Web 2.0 in Fits and Starts

Arthur Cole

It's turning out to be the debate of the ages. Are new monikers like Web 2.0, Enterprise 2.0 and SOA 2.0 really new generations of technology that are poised to shake the foundations of the digital world? Or are they just buzz words to get you to buy more stuff that you don't need?


Our guess is that they are a little bit of both. Clearly, Web services, mash-ups, wikis and the like will change the way people relate to one another, socially, commercially, you name it. But it's probably a stretch to argue that they are ushering in a new version of the old enterprise capable of plowing under everything that stands in its way.


When companies like Oracle release something like the new WebCenter Suite incorporating all of the Web 2.0 goodies we've been reading about, we have to wonder how much of it is cutting-edge technology and how much is blatant opportunism.


Then there was the little-noticed announcement that Boeing Corp. is shutting down its Connexion airborne wireless service because it could not provide reliable connectivity.


This should give some pause for those embarking on a Web 2.0 strategy, many of whom may not be thinking about whether wired and wireless networks are robust and redundant enough to provide continued access to mission-critical software.


But at least Web 2.0 does offer something in the way of new software and processes. You can't really say that for Enterprise 2.0, and you most definitely can't say that for SOA 2.0.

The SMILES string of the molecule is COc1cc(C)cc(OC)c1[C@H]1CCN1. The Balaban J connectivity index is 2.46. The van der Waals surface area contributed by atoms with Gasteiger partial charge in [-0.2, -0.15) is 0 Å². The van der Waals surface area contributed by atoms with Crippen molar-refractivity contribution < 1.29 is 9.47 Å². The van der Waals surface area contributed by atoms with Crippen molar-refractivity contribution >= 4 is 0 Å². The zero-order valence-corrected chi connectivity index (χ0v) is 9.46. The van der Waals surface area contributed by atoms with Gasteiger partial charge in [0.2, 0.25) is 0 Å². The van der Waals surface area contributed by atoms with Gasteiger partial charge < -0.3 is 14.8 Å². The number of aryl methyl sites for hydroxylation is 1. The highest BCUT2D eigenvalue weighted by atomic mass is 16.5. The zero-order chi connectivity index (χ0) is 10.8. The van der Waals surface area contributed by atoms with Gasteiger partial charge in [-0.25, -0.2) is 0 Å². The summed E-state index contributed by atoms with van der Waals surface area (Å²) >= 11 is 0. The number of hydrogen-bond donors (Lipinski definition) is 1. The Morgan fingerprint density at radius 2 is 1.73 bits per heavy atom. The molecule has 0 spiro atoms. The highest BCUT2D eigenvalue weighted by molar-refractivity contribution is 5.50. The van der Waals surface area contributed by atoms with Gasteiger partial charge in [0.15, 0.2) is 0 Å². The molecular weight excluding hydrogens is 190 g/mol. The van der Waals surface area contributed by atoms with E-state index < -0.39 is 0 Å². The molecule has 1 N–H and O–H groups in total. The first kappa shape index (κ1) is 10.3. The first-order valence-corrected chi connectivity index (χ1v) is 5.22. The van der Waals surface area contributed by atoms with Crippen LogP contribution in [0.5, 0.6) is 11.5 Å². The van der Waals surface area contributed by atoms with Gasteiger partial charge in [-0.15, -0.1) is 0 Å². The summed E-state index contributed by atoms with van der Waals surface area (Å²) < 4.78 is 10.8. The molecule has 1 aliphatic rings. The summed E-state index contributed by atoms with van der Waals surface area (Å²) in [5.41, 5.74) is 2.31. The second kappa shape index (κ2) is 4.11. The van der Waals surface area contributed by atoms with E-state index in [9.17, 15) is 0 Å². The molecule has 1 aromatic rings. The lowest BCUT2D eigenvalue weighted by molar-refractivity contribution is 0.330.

David Linthicum, writing for the Web 2.0 Journal, argues that since SOA is an architecture, not a piece of software, there is no such thing as SOA 2.0. The process of creating a new architectural concept is an ongoing one, so there is no way of telling whether you have achieved SOA to begin with, let alone the updated version.

Add Comment      Leave a comment on this blog post
Oct 27, 2006 10:33 AM john guidon john guidon  says:
You indicated Boeing shut down the Connexion service because it couldn't provide reliable connectivity, but this is not the case. Boeing shut Connexion down because they couldn't justify the $200m+ annuall losses it contributed to the P&L, with no relief in sight. After spending over $1b, Boeing made the business decision to stop throwing good money after bad. This hurt all the airlines concerned (there were 12), and damaged the perception of inflight connectivity. However, the connections themselves were eminently satisfactory and ususally reliable. Boeing's real problem was the weight and drag of the equipment, which made it unsuitable for single-aisle jet installations, which meant they had no chance of getting the US market. Newer, lighter, high performance systems are on the way. Watch for 2007 rollout and broad deployment in 2008 for the North American market. We estimate 2000 planes in US could feature broadband connectivity by 2010. Reply

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